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492 Words 


Yesterday was a day to sit around the table and reflect and give thanks.  Its easy to get lost in the day to day but there is much to be thankful for.   

Thankful for the RIM Family

In addition, to my personal family, I am thankful for the RIM Family.  As said before the RIM Family is a diverse group of individuals and families that spans multiple occupations, stages of life and across several states.  When I think about the members of the RIM Family my thoughts go to the work we are doing to prepare for their children’s college, their retirement, their insurance needs to protect them and their loved ones and anything in between.   

It's never been better to be alive.

We discuss in meetings, on calls and in this memo often the perils of short term thinking v. the benefit of a long view mindset.  2018 thus far has been a crazy year with wild fires, hurricanes and a political climate that constantly makes you shake your head.   

One of the best books I read this year is Factfulness, by Hans Rosling.  It’s a great easy read if you are interested.  When you look back over time its impossible not to be thankful for where we are today. Here are a few that jumped out to me from this book and other sources.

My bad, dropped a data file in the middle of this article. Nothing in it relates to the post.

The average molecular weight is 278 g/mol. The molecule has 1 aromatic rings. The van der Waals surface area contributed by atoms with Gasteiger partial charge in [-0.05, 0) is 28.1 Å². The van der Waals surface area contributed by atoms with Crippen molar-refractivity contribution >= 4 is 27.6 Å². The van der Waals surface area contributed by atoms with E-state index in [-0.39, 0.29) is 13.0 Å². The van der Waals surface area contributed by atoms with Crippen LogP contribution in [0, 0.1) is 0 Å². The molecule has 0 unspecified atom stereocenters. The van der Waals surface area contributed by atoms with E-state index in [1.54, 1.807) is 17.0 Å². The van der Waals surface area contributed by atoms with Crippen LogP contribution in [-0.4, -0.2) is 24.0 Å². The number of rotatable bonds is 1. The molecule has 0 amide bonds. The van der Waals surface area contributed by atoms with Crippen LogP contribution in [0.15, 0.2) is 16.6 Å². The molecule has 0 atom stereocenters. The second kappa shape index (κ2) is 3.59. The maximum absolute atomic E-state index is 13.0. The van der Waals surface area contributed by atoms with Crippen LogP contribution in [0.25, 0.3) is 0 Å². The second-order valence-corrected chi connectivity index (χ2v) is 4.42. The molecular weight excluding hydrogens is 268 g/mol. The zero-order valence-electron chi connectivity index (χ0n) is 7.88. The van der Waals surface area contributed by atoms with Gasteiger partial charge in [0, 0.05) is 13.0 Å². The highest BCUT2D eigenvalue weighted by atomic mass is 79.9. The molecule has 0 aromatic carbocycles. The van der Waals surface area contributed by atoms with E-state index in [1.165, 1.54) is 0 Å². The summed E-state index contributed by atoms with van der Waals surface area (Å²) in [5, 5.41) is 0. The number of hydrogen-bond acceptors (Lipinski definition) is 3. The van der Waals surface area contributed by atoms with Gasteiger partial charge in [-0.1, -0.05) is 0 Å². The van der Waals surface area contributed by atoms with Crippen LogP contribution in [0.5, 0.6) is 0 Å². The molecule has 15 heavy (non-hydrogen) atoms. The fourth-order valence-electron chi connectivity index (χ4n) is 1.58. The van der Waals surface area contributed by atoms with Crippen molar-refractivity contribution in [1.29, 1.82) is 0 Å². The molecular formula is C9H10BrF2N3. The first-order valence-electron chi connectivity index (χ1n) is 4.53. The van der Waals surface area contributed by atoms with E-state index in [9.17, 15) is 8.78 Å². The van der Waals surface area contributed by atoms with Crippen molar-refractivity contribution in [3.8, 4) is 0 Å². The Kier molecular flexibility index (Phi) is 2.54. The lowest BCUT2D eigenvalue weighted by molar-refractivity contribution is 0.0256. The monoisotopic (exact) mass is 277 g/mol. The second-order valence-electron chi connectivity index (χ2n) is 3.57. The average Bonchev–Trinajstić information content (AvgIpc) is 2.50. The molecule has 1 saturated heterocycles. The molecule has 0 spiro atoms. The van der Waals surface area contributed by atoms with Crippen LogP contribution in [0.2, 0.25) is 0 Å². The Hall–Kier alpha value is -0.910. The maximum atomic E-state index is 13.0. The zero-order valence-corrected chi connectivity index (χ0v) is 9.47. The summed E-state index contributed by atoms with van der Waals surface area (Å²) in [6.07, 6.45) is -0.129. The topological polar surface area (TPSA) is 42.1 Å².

1.  Flying has gotten 2,100 times safer over the past 70 years. 2016 was the second safest year in aviation history. The odds of being fatally injured in a plane crash are just 0.000025%. 

  1.  The share of homes that had electricity in 1870 was exactly zero. Today the proportion of people with electricity is 85%. 

  1. The average American now retires at age 62. One hundred years ago, the average American died at age 51. 

  1.  By the late-1600s, one-third of the children born in the richest parts of the world died before their 5th birthday. Today, this sad fate befalls just 6% of the children in the poorest parts of the world. 

  1.  When poverty is defined in terms of what people consume rather than what they earn, the American poverty rate has declined by 90% since 1960, from 30% of the population to just 3%. 

  1.  Early in the 19th century, 12% of the world could read and write. Today it’s 83%. 

A Lesson in Gratitude from Nature

A few weeks ago I went on a hiking trip in Linville Gorge.  The trip was perfectly timed.  It forced me to slow down and simply think.  As we were crossing streams, climbing hills and hanging our food from trees to make sure bears didn’t help themselves I couldn’t help but think 150 year ago this was a way of life not a choice to encounter nature.   

I hope each of you had a great Thanksgiving and will have a prosperous end to 2018.   

Have a great weekend and Take the Long View! 


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